It’s Colorado Avalanche day at PHT

Tampa Bay Lightning v Colorado Avalanche

As the Colorado Avalanche enter their third year of the Joe Sakic-Patrick Roy front office era, they seemingly remain a lab test for the league’s stat debates.

The Avalanche were once again a squad whose possession stats peaked at “really bad, but at least not Buffalo Sabres bad” in 2014-15.

The difference between missing the postseason this past season and 2013-14’s triumphant run may have just been some combination of Semyon Varlamov being less superhuman and Colorado experiencing bad luck.

To the stat-leaning public, this was an example of a team playing over its head one year and then crashing to reality last season.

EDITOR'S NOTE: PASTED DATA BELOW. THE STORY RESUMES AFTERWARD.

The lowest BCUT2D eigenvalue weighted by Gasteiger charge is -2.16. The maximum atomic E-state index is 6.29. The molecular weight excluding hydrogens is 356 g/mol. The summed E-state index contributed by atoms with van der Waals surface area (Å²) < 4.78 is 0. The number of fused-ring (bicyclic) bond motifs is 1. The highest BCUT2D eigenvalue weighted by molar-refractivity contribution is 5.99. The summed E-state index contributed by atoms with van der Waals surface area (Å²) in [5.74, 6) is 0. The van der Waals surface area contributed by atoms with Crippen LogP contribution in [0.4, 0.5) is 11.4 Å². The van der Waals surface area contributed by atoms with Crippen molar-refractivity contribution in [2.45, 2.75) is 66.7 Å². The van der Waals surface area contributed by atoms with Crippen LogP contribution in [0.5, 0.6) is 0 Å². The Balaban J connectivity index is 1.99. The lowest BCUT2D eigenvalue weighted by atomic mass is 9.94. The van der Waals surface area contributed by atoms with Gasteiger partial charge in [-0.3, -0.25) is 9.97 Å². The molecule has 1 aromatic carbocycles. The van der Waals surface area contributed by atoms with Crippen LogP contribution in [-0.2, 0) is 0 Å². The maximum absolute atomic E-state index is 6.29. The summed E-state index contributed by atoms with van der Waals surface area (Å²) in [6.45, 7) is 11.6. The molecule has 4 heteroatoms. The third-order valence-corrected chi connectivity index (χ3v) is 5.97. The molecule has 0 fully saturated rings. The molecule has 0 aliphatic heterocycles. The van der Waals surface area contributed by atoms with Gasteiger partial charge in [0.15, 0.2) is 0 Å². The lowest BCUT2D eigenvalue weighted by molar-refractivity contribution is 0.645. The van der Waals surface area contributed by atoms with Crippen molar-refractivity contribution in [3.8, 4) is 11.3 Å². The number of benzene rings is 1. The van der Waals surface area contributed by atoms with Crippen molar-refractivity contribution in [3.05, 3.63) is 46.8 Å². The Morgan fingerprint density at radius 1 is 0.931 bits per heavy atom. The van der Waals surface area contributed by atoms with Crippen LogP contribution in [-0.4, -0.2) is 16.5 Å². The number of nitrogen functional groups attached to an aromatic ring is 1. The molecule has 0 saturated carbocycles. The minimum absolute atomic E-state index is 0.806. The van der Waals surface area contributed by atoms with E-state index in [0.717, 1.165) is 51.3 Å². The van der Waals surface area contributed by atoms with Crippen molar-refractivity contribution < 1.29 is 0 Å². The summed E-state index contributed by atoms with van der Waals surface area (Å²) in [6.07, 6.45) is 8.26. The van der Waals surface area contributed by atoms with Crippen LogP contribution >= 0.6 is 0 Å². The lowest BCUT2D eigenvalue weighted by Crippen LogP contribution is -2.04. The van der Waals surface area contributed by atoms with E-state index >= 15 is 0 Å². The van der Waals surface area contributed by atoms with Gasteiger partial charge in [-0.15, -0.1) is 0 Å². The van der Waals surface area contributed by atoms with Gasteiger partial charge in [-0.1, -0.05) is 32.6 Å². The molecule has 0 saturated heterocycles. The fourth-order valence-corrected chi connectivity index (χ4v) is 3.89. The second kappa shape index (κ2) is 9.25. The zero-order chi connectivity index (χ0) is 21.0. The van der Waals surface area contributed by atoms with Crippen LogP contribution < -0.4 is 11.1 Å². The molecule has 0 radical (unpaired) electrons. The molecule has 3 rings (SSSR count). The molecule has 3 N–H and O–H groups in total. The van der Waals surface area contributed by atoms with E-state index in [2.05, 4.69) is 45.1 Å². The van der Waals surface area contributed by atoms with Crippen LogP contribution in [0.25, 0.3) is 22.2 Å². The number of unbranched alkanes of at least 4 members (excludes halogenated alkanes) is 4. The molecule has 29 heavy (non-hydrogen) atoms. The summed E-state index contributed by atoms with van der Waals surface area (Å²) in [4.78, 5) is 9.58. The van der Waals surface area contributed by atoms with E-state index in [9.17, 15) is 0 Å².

To Roy, it was a rare failure, as he explained to NHL.com.

“I’m here to win the Stanley Cup,” Roy said. “I’m not in Denver to see us missing the playoffs, I’m here to see us winning. I really want to make sure that’s the last time we’re missing the playoffs. It makes you very humble. First time I missed the playoffs as a coach in junior and the NHL.”

The Avalanche might be humbled, yet they’re also sticking to their guns by defying conventional wisdom as far as strategies and team-building go.

Off-season recap

A year after respectable possession player and scorer Paul Stastny left town, the Avalanche traded away their other forward best known for being a rare beacon of light on a team that’s a fancy stats nightmare: Ryan O’Reilly.

One cannot totally blame the Avs for parting ways with a player who seemed out the door for some time, yet it perpetuates the theme that the Avalanche are bucking growing trends around the league.

That said, Carl Soderberg isn’t chopped liver, although he – like O’Reilly – will fetch quite a bounty for his work next season.